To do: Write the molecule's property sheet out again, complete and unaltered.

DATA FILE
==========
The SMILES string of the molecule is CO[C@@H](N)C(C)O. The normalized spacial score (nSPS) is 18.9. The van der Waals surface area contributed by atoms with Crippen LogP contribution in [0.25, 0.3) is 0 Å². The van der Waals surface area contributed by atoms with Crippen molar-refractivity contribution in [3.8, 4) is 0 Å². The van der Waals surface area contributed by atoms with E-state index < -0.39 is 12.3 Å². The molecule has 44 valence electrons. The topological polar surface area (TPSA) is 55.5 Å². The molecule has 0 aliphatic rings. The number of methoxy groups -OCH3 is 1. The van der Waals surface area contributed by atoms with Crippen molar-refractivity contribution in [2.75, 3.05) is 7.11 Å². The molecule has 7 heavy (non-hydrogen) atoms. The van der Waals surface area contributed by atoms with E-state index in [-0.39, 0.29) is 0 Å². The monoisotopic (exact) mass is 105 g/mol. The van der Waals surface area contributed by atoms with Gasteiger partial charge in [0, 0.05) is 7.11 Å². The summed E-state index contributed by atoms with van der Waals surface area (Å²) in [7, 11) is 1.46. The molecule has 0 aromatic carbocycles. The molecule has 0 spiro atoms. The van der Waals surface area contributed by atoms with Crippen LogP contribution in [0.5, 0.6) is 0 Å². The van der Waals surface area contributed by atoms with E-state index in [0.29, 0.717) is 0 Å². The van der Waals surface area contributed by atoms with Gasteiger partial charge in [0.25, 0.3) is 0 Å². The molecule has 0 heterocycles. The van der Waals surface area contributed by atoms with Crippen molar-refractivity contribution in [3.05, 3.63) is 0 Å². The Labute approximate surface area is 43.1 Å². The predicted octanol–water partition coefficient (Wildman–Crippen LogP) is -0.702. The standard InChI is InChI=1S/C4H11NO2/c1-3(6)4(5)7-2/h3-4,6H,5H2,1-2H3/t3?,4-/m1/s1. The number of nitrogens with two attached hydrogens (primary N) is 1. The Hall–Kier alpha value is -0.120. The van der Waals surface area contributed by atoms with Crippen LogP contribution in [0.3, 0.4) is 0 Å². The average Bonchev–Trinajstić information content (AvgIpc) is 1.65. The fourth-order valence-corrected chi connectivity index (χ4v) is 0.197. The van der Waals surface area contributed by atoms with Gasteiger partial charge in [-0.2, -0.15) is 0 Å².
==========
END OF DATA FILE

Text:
The SMILES string of the molecule is CO[C@@H](N)C(C)O. The normalized spacial score (nSPS) is 18.9. The van der Waals surface area contributed by atoms with Crippen LogP contribution in [0.25, 0.3) is 0 Å². The van der Waals surface area contributed by atoms with Crippen molar-refractivity contribution in [3.8, 4) is 0 Å². The van der Waals surface area contributed by atoms with E-state index < -0.39 is 12.3 Å². The molecule has 44 valence electrons. The topological polar surface area (TPSA) is 55.5 Å². The molecule has 0 aliphatic rings. The number of methoxy groups -OCH3 is 1. The van der Waals surface area contributed by atoms with Crippen molar-refractivity contribution in [2.75, 3.05) is 7.11 Å². The molecule has 7 heavy (non-hydrogen) atoms. The van der Waals surface area contributed by atoms with E-state index in [-0.39, 0.29) is 0 Å². The monoisotopic (exact) mass is 105 g/mol. The van der Waals surface area contributed by atoms with Gasteiger partial charge in [0, 0.05) is 7.11 Å². The summed E-state index contributed by atoms with van der Waals surface area (Å²) in [7, 11) is 1.46. The molecule has 0 aromatic carbocycles. The molecule has 0 spiro atoms. The van der Waals surface area contributed by atoms with Crippen LogP contribution in [0.5, 0.6) is 0 Å². The van der Waals surface area contributed by atoms with E-state index in [0.29, 0.717) is 0 Å². The van der Waals surface area contributed by atoms with Gasteiger partial charge in [0.25, 0.3) is 0 Å². The molecule has 0 heterocycles. The van der Waals surface area contributed by atoms with Crippen molar-refractivity contribution in [3.05, 3.63) is 0 Å². The Labute approximate surface area is 43.1 Å². The predicted octanol–water partition coefficient (Wildman–Crippen LogP) is -0.702. The standard InChI is InChI=1S/C4H11NO2/c1-3(6)4(5)7-2/h3-4,6H,5H2,1-2H3/t3?,4-/m1/s1. The number of nitrogens with two attached hydrogens (primary N) is 1. The Hall–Kier alpha value is -0.120. The van der Waals surface area contributed by atoms with Crippen LogP contribution in [0.3, 0.4) is 0 Å². The average Bonchev–Trinajstić information content (AvgIpc) is 1.65. The fourth-order valence-corrected chi connectivity index (χ4v) is 0.197. The van der Waals surface area contributed by atoms with Gasteiger partial charge in [-0.2, -0.15) is 0 Å².